• You will not make up for the loss of Justin Morneau, but starting Michael Cuddyer could be improved. Cuddyer has not hit to the degree that he did last season and has just one home run and 10 RBI in his last 58 at-bats to go with a .276 average. Daric Barton, on the other hand, has three home runs and a .298 average over that same stretch. Owners needing some production at first base can at least get some help.
  • There are some widely available hitters that have put up solid numbers over the last week specifically. Mike Stanton has four home runs and seven RBI in the last week and is just 35 percent owned. Ike Davis is only 23 percent owned and has three home runs and seven RBI to go with a .455 mark in his last 22 at-bats. Help in the middle infield could come from J.J. Hardy or Danny Espinosa. Hardy is hitting .300 with eight RBI in his last 20 at-bats, while Espinosa is nine for his last 18 with four home runs.


Wednesday Notes

  • J.D. Drew and Mike Lowell have ugly numbers against Matt Garza. Both have at least 22 at-bats, and neither cracks .160 against him. Look to use Adrian Beltre and Victor Martinez, as both hit better than .300 against him. David Ortiz is only a .250 hitter but does have three home runs in 28 at-bats. Garza is 2-1 against Boston in five starts but does have a 4.11 ERA.
  • Dan Uggla has certainly had his issues with Cole Hamels. Uggla is just 5-for-32 against him lifetime with 11 strikeouts. Hanley Ramirez has hit just .256 in 39 at-bats with 11 strikeouts as well. Hamels has been solid of late, not allowing an earned run over his last two starts, covering 15 innings of work.
  • Barry Zito has been hit hard by both Mark Reynolds and Stephen Drew. Reynolds may only be hovering near .200 this season, but he is 8-for-17 with three home runs against Zito. Drew checks in at .345 in 29 at-bats. These two have by far the best numbers against the lefty. Zito is just 2-7 on the road this season with a 5.07 ERA.
  • Chad Billingsley is 2-1 against the Padres this season, giving up only three runs in 19.1 innings of work. The numbers have not been great for the Padres overall against him. Adrian Gonzalez is just a .233 hitter in 43 at-bats. Only Miguel Tejada and Yorvit Torrealba have numbers worth starting in any format.
  • Nothing good to report for the Tigers against John Danks. Ryan Raburn is 1-for-13, while Jhonny Peralta is only 6-for-29 and Brandon Inge 4-for-18. Danks is 6-3 on the road this season and already has recorded a good win against the Tigers.
  • David Wright certainly enjoys hitting against Livan Hernandez. He has hit .308 with four home runs and 10 RBI in 39 at-bats. Carlos Beltran checks in better than .300 as well. Henry Blanco should get the start behind the plate, as he is a .407 hitter against the Washington starter. Hernandez has allowed 20 earned runs in his last 15 innings.
  • Zack Greinke is 0-3 against the Twins this season with a 10.29 ERA in those starts. That translates to 14 innings pitched but 16 earned runs allowed on 23 hits. They are hitting .365 against him this season. Only Jim Thome at .226, Orlando Hudson at 1-for-10, and Alexi Casilla at .231 stick out as major options to avoid. Look to start all Twins you normally would.
  • Gio Gonzalez is 7-3 at home this season and has allowed two or fewer earned runs in each of his last six starts overall. He is holding batters to a .190 mark at home this season and has been especially tough on lefties by keeping them to a .189 average so far this year. Gonzalez is finally over 80 percent owned, but there is still some room to grab him.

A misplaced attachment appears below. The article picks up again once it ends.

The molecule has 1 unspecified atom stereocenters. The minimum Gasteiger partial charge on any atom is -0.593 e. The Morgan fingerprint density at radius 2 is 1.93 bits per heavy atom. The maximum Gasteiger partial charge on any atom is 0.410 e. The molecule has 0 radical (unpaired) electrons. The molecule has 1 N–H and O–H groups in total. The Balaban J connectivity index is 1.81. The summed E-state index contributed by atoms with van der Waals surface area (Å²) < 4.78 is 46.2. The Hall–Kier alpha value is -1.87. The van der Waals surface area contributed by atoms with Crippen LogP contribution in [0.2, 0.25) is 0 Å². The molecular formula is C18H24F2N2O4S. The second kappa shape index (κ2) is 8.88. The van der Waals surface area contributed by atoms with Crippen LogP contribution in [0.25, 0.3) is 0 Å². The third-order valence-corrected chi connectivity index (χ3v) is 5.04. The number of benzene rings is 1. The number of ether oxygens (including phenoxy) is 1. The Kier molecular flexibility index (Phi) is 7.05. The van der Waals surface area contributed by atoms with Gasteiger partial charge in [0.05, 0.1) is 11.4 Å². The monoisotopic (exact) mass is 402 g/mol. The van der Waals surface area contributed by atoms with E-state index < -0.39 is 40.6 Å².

• Randy Wells continues to be feast or famine, and he has been struggling lately. Wells has allowed 11 earned runs in his last 17.2 innings over three starts. He is just 3-7 at home this season with a 4.30 ERA and is 0-2 against the Astros in 2010. Start your Astros in this one and keep Wells on the bench.
  • Spot Starts: Daniel Hudson, Ivan Nova, Brian Duensing


Thursday Notes

  • Very limited slate of games, so we’re going to go with just a couple of brief notes today and add the rest for the update tomorrow. This should certainly be enough to get your lineups started and focus on any spot starts.
  • Johnny Damon, Jhonny Peralta, and Ryan Raburn need to be in your lineup against Gavin Floyd. Damon is 6-for-11, while Peralta checks in at .381 with two home runs. Even Raburn looks solid with a .400 average in 25 at-bats. Look to avoid Miguel Cabrera and Brandon Inge where possible.
  • Matt Cain is 0-2 in three starts against the Padres this year, posting a 4.34 ERA and .284 BAA in the process. The Padres have hit him very well individually. Adrian Gonzalez, Yorvit Torrealba, and David Eckstein are all checking in at better than .310 with Eckstein over .400. Scott Hairston is only 3-for-15.
  • Jon Garland is much stronger at home than not. He has posted a 7-4 record inside his own park and only a 2.68 ERA. Jose Guillen is likely to be in the lineup for the Giants. He is 9-for-19 against Garland lifetime. Cody Ross has hit well as well. Look to avoid the 3-for-19 of Edgar Renteria.
  • Spot Starts: Bud Norris, Jason Hammel

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Fantasy Baseball: Tuesday News and Notes

Ah, it’s good to be back…

Last Night Rewind

  • Keep an eye on Ryan Kalish in deeper leagues heading in to next season. Kalish has shown the ability to hit and is working on adjustments to the big-league game. He hit another grand slam last night and stole two bases, giving him three in his short stint. Kalish is likely to stick at this point heading in to 2011, and could be seen as a 20-20 player as early as next season.